Last week, T-Mobile's CEO John Legere brought some negative attention to the company when he went on one of his typical profanity-filled tirades, except he went a little too far. This week, more bad attention comes to the "uncarrier" as the Federal Trade Commission has accused T-Mobile of issuing false charges on their customers' monthly bills, to the tune of hundreds of millions of dollars. Because of this, the FTC has filed a lawsuit against the pink telecom company.
You know those weird and odd phone bill charges you sometimes get and don't know where they came from? Back in the day, perhaps your phone number was sold to some third-party who would, in turn, send you your daily horoscope, ringtones, wallpapers or other silly things. In today's age, those charges unknowingly showing up on your bill are becoming harder and harder to come by and usually you have to authorize them by replying with "yes" on your device. However the FTC claims that T-Mobile is actually hiding these charges on your monthly bill.
The FTC says T-Mobile has charged customers for their phone usage as usual, but have also lumped these other monthly subscriptions charges into that same line item without the customers knowing or agreeing to it. This "Phone Usage" item would usually be reserved for things like texting and maybe going over on your minutes. Then, in the expanded billing charges, there would be some vague and non-descriptive explanation of the charge, like "8888906150 BmStorm23918" from "Shaboom Media" for a $9.99 subscription. Nobody except T-Mobile would know what that is. Even worse, T-Mobile has been keeping up to 40 percent of these amounts for themselves, and this is after customers have called in and complained about unauthorized charges.
FTC Chairwoman Edith Ramirez said in a statement,
Obviously if you are one of T-Mobile's customers you need to go look at your expanded and detailed bill and make sure you're not victim to this as well. Then, call T-Mobile and demand your money back for each and every month you have these charges. The FTC is working on getting you your money back as well, but there's no guaranteed as of yet. This is because our very good friend, CEO John Legere, has responded to the lawsuit and says it was "unfounded and without merit." Here's the full statement:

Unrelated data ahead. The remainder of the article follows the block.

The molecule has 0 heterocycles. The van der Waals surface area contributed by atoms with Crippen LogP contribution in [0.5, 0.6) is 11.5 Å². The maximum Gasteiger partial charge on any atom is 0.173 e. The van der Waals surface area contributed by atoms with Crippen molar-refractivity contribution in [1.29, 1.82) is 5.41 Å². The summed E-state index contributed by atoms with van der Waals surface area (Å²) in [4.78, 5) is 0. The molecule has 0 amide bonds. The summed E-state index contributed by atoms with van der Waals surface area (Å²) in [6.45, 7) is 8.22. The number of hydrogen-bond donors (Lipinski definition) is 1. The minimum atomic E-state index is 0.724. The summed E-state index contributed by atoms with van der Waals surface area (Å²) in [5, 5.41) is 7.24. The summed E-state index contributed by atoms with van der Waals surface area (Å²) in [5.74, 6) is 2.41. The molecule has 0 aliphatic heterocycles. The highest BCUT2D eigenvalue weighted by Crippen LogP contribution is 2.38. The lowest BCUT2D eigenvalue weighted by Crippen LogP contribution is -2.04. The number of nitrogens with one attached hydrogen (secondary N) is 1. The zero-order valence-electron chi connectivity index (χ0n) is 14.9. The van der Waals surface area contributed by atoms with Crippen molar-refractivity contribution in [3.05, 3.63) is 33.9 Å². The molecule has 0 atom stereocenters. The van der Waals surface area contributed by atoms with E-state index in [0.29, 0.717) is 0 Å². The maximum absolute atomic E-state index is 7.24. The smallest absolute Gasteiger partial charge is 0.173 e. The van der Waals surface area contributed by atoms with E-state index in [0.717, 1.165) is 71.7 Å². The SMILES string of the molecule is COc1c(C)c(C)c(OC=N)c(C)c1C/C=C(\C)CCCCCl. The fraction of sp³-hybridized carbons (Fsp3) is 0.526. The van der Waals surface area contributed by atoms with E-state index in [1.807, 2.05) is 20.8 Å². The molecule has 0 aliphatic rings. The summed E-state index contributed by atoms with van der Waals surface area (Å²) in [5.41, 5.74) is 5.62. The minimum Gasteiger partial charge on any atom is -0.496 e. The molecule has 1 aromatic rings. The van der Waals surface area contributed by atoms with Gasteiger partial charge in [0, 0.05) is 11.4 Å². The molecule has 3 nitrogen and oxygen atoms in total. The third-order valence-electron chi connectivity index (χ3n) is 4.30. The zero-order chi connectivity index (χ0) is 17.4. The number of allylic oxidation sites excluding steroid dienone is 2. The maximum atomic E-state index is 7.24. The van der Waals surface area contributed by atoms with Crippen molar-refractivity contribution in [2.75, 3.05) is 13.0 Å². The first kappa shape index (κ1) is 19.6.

As the Un-carrier, we believe that customers should only pay for what they want and what they sign up for. We exited this business late last year and announced an aggressive program to take care of customers, and we are disappointed that the FTC has instead chosen to file this sensationalized legal action. We are the first to take action for the consumer, and I am calling for the entire industry to do the same.
This is about doing what is right for consumers, and we put in place procedures to protect our customers from unauthorized charges. Unfortunately, not all of these third party providers acted responsibly-an issue the entire industry faced. We believe those providers should be held accountable and that the FTC's lawsuit seeking to hold T-Mobile responsible for their acts is not only factually and legally unfounded but also misdirected.
Now, I'd believe Legere if customers haven't complained to the FTC and T-Mobile as late as last month about these exact things the FTC is going after the carrier for. However I am surprised he was able to restrain himself or his handler from including expletives in his statement. Impressive.
I should also note that the FTC has not denied that any other carrier is doing this, too, so it would be advised that everyone who has a monthly bill with a cell provider (so, everyone) look over their recent bills with excruciating detail and report any erroneous charges to their carrier. We will keep you up-to-date with this lawsuit as in progresses.
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